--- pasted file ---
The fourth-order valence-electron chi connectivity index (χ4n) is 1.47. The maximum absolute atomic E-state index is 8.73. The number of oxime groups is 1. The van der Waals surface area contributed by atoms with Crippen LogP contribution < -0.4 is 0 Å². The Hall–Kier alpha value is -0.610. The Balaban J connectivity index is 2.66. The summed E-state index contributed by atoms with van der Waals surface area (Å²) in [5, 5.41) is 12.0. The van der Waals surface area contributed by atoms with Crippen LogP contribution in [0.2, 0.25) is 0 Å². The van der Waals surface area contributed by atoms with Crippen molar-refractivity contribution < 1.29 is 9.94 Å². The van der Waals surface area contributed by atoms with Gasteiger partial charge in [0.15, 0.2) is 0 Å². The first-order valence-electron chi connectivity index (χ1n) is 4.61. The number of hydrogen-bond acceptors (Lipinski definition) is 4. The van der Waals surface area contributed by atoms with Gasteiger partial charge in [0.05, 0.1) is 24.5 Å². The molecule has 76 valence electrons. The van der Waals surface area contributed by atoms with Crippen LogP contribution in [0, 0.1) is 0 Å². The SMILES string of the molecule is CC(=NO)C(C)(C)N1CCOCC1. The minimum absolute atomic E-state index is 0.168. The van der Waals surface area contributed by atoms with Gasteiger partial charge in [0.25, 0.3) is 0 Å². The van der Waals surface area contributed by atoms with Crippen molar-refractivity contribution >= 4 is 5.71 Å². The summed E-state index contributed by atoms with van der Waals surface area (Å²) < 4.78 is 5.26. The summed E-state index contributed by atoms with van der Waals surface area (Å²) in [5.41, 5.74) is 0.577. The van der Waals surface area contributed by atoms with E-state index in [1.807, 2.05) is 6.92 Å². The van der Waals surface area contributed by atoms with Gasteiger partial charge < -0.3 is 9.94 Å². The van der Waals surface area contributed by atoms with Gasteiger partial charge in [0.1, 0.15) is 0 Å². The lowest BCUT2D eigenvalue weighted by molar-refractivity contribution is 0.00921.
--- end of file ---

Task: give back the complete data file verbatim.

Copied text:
The fourth-order valence-electron chi connectivity index (χ4n) is 1.47. The maximum absolute atomic E-state index is 8.73. The number of oxime groups is 1. The van der Waals surface area contributed by atoms with Crippen LogP contribution < -0.4 is 0 Å². The Hall–Kier alpha value is -0.610. The Balaban J connectivity index is 2.66. The summed E-state index contributed by atoms with van der Waals surface area (Å²) in [5, 5.41) is 12.0. The van der Waals surface area contributed by atoms with Crippen LogP contribution in [0.2, 0.25) is 0 Å². The van der Waals surface area contributed by atoms with Crippen molar-refractivity contribution < 1.29 is 9.94 Å². The van der Waals surface area contributed by atoms with Gasteiger partial charge in [0.15, 0.2) is 0 Å². The first-order valence-electron chi connectivity index (χ1n) is 4.61. The number of hydrogen-bond acceptors (Lipinski definition) is 4. The van der Waals surface area contributed by atoms with Gasteiger partial charge in [0.05, 0.1) is 24.5 Å². The molecule has 76 valence electrons. The van der Waals surface area contributed by atoms with Crippen LogP contribution in [0, 0.1) is 0 Å². The SMILES string of the molecule is CC(=NO)C(C)(C)N1CCOCC1. The minimum absolute atomic E-state index is 0.168. The van der Waals surface area contributed by atoms with Gasteiger partial charge in [0.25, 0.3) is 0 Å². The van der Waals surface area contributed by atoms with Crippen molar-refractivity contribution >= 4 is 5.71 Å². The summed E-state index contributed by atoms with van der Waals surface area (Å²) < 4.78 is 5.26. The summed E-state index contributed by atoms with van der Waals surface area (Å²) in [5.41, 5.74) is 0.577. The van der Waals surface area contributed by atoms with E-state index in [1.807, 2.05) is 6.92 Å². The van der Waals surface area contributed by atoms with Gasteiger partial charge < -0.3 is 9.94 Å². The van der Waals surface area contributed by atoms with Gasteiger partial charge in [0.1, 0.15) is 0 Å². The lowest BCUT2D eigenvalue weighted by molar-refractivity contribution is 0.00921.